At least one of the two, and in most cases both, have been available for me to pick in the mock drafts in which I have participated.
Jeremy from Sobieski, WI
Vic, is there any way you could make up your own draft board?
I did it for years and it was fun, but I stopped doing it because people began taking it seriously. I started leaning harder on Tony Pauline at that point. Tony puts serious work into ranking prospects. I didn’t. I watch a lot of college football and I have strong opinions, but I’m not qualified to create a value board that should be taken seriously.
Matthew from Little Chute, WI
That Bradshaw line about the rings was hilarious. I agree with the image issue, but sometimes when people show their true colors, it can ruin them.
I prefer the truth. Do you want to live by the lie? I don’t. The truth is more fun, more honorable. It’s real. Not everybody succeeds in marriage, and it’s not a crime to fail. There’s no shame in it. The thing I always loved about Terry Bradshaw is that he never took himself too seriously. I was walking across the Steelers locker room one day when Brad called out, “Hey, Vic.” He motioned me over to his locker and then took out his wallet and showed me a picture of his new dog. I complimented him on his new family member, but I feared his wiener dog, the one we always took back to Pittsburgh with us following the last preseason game in Dallas every year, had died. “What happened to the old dog?” Bradshaw had been going through a divorce from skater Jo Jo Starbuck. He paused, and then said, “She even took the dog,” and I sensed genuine hurt in his voice. You want spin? I don’t. I like the players best when they’re real, just like us.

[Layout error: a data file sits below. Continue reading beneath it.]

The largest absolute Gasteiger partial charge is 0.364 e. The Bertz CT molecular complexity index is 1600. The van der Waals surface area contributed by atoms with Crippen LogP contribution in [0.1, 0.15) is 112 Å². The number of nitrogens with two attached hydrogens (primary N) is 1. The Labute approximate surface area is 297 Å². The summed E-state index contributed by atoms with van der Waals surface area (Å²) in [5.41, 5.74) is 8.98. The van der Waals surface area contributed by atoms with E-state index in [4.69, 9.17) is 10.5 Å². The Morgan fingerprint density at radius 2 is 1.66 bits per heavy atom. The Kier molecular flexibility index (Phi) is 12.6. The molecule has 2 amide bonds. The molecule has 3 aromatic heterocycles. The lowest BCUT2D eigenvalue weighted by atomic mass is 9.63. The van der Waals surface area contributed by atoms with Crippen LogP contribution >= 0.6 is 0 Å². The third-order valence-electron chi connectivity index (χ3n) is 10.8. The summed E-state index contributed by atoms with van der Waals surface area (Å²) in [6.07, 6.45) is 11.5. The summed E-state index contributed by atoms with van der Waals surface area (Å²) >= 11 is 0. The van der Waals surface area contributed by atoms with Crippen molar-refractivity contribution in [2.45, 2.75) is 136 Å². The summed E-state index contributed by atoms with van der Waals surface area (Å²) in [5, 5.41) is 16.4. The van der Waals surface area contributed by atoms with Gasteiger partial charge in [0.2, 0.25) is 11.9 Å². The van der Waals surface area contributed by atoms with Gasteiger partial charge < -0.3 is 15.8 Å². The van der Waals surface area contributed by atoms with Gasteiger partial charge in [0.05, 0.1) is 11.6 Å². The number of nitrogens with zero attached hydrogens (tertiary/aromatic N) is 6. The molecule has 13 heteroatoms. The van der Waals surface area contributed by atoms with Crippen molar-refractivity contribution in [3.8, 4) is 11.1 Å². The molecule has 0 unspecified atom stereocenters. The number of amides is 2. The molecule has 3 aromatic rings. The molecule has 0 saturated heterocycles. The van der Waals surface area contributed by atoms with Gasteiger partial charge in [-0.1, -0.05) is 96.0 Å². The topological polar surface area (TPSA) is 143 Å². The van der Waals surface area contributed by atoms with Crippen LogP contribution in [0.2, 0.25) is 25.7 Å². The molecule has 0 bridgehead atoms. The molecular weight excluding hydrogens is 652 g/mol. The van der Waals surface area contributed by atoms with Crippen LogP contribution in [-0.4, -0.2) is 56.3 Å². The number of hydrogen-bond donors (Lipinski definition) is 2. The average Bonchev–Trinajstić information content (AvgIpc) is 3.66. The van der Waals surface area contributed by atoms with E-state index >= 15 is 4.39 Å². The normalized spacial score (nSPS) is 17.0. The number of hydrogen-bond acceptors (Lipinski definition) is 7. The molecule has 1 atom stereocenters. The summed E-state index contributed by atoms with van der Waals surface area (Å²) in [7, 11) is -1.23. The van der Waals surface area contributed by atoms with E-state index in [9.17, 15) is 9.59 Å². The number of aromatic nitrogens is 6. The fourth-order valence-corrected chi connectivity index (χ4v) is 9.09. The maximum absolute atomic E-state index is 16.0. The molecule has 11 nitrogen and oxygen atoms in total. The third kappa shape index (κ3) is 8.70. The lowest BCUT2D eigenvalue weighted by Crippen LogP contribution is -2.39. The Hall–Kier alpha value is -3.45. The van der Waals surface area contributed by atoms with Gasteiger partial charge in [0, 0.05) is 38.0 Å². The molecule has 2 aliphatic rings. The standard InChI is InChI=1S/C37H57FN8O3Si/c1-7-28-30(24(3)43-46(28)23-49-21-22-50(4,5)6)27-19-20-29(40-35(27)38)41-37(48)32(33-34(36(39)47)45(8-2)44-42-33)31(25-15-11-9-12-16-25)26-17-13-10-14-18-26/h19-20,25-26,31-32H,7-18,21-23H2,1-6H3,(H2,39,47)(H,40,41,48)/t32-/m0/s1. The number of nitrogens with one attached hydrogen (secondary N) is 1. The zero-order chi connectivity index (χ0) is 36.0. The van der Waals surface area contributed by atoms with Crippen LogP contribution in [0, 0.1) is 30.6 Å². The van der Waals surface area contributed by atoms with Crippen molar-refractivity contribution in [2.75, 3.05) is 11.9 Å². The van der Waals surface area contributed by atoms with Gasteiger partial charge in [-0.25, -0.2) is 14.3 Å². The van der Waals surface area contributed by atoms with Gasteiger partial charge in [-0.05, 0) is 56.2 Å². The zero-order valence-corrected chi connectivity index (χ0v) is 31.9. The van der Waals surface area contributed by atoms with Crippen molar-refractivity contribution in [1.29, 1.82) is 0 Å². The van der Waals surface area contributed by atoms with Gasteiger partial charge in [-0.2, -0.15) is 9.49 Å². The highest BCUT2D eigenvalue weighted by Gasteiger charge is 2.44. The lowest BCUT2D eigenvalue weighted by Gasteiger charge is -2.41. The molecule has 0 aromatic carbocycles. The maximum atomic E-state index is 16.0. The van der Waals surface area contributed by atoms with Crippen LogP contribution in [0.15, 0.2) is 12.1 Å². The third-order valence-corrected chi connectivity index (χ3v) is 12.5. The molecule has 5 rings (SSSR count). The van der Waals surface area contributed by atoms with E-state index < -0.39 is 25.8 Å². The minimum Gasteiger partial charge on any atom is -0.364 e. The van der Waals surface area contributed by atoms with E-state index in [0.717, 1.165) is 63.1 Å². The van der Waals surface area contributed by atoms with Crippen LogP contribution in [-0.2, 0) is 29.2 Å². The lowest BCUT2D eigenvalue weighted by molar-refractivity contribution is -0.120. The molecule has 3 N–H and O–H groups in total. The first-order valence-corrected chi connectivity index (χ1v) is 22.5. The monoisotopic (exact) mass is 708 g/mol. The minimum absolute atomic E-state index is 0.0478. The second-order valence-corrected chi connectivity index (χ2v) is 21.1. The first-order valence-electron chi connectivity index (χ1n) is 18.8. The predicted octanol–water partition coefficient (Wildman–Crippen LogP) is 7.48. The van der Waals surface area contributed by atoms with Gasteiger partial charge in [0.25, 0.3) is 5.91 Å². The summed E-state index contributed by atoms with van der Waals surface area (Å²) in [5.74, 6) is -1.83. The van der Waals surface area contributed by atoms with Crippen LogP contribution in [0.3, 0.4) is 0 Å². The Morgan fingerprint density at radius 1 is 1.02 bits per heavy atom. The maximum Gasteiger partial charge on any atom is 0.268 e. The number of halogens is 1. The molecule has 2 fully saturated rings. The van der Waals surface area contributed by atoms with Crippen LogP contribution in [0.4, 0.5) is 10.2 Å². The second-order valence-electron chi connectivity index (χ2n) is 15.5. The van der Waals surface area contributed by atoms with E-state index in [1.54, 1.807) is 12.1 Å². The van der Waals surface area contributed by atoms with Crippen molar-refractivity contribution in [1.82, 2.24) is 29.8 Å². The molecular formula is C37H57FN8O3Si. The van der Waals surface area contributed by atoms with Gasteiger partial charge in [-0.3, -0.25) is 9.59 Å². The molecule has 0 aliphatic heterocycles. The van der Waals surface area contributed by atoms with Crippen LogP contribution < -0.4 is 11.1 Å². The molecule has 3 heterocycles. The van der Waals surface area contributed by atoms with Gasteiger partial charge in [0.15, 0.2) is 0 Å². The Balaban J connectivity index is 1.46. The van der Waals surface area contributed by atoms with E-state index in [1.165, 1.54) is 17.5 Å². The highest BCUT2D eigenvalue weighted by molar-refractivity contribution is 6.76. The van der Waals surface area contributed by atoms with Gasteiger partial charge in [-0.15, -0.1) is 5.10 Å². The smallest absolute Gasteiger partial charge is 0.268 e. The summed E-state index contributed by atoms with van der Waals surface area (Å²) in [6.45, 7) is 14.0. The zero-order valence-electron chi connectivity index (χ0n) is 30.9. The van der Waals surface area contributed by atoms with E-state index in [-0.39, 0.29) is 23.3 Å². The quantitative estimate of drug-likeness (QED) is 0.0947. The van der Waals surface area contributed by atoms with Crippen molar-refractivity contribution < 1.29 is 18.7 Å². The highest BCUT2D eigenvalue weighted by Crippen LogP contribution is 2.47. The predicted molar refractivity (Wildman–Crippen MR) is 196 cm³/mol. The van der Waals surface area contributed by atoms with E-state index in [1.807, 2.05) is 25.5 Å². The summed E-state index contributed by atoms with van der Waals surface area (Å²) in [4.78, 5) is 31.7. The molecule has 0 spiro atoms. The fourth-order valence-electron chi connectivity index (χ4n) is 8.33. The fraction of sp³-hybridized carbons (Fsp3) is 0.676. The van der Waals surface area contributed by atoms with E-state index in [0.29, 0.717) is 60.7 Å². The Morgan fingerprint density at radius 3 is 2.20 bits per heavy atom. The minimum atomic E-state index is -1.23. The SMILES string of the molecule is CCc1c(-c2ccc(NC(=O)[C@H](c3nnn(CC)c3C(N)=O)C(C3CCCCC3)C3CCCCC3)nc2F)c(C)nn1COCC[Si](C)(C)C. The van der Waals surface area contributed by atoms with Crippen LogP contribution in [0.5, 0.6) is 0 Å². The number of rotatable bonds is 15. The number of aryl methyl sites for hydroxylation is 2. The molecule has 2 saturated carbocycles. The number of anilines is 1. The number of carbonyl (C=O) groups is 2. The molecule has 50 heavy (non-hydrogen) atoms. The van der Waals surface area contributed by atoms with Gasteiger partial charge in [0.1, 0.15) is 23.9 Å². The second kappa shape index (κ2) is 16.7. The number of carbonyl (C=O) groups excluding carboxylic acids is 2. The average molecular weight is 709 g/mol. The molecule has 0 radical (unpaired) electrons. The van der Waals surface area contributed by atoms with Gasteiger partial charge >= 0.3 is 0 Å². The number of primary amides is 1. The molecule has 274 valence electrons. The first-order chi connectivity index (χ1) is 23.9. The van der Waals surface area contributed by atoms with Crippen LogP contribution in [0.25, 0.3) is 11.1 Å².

Dustin from Plover, WI
Vic, any idea on why the crowd at Radio City Music Hall usually boos the commissioner when he first comes on stage?
They’re bored. They live in New York City and they’re bored. Oh, to be winsome in Wisconsin.
Joel from New York City, NY
Just read an article on Pierre Desir. Your thoughts on him?
Desir is proof that you find football players where you find football players. I saw him at the Senior Bowl but, again, the wind didn’t allow for players in the passing game to make a big impact. The book on Desir is that he’s raw and that gives him a lot of upside for a patient, draft-and-develop team. Desir’s size and athletic ability are extremely attractive – he doesn’t have shutdown-corner speed and might be a better fit as a zone corner – and he’s a high-character guy any team would love to have in its locker room.
Tony from San Luis Obispo, CA
Vic, talent notwithstanding, do the present Packers defensive players possess the smash-mouth, pier-six-brawl mentality that is obviously necessary to successfully challenge San Francisco and Seattle?
The Packers lost to the 49ers last season by six points in San Francisco and by three points in Green Bay, and the last time the Packers played the Seahawks, the Packers were robbed of a win in Seattle. Stay healthy, develop the young talent they have, add a playmaker in this draft and the Packers won’t need that pier-six stuff.
Don from Las Vegas, NV
“There is no time. Let us speak no more of this.”
“There is another fight coming and we need you. We need every man. You must take what I have told you and learn from it, as a man does. There has been a mistake. It will not happen again. I know your quality. The matter is concluded.”
Have a question for VIC?